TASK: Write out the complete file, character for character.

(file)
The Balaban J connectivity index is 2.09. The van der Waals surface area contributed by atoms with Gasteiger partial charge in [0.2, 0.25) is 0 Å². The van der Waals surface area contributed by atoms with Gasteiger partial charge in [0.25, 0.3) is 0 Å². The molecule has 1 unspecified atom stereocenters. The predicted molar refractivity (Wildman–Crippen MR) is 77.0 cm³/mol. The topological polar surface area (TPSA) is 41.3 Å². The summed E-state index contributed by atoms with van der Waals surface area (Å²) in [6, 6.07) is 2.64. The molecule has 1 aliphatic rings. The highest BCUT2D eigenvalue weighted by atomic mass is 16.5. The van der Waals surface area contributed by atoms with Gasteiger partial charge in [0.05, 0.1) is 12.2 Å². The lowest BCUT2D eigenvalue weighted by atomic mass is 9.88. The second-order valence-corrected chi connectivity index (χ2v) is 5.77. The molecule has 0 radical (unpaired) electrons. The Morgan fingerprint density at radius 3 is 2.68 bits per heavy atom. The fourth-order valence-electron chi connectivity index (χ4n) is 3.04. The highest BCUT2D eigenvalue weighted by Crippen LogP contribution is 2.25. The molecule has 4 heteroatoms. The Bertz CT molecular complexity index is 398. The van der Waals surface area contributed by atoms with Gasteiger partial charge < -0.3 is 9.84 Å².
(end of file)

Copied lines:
The Balaban J connectivity index is 2.09. The van der Waals surface area contributed by atoms with Gasteiger partial charge in [0.2, 0.25) is 0 Å². The van der Waals surface area contributed by atoms with Gasteiger partial charge in [0.25, 0.3) is 0 Å². The molecule has 1 unspecified atom stereocenters. The predicted molar refractivity (Wildman–Crippen MR) is 77.0 cm³/mol. The topological polar surface area (TPSA) is 41.3 Å². The summed E-state index contributed by atoms with van der Waals surface area (Å²) in [6, 6.07) is 2.64. The molecule has 1 aliphatic rings. The highest BCUT2D eigenvalue weighted by atomic mass is 16.5. The van der Waals surface area contributed by atoms with Gasteiger partial charge in [0.05, 0.1) is 12.2 Å². The lowest BCUT2D eigenvalue weighted by atomic mass is 9.88. The second-order valence-corrected chi connectivity index (χ2v) is 5.77. The molecule has 0 radical (unpaired) electrons. The Morgan fingerprint density at radius 3 is 2.68 bits per heavy atom. The fourth-order valence-electron chi connectivity index (χ4n) is 3.04. The highest BCUT2D eigenvalue weighted by Crippen LogP contribution is 2.25. The molecule has 4 heteroatoms. The Bertz CT molecular complexity index is 398. The van der Waals surface area contributed by atoms with Gasteiger partial charge < -0.3 is 9.84 Å².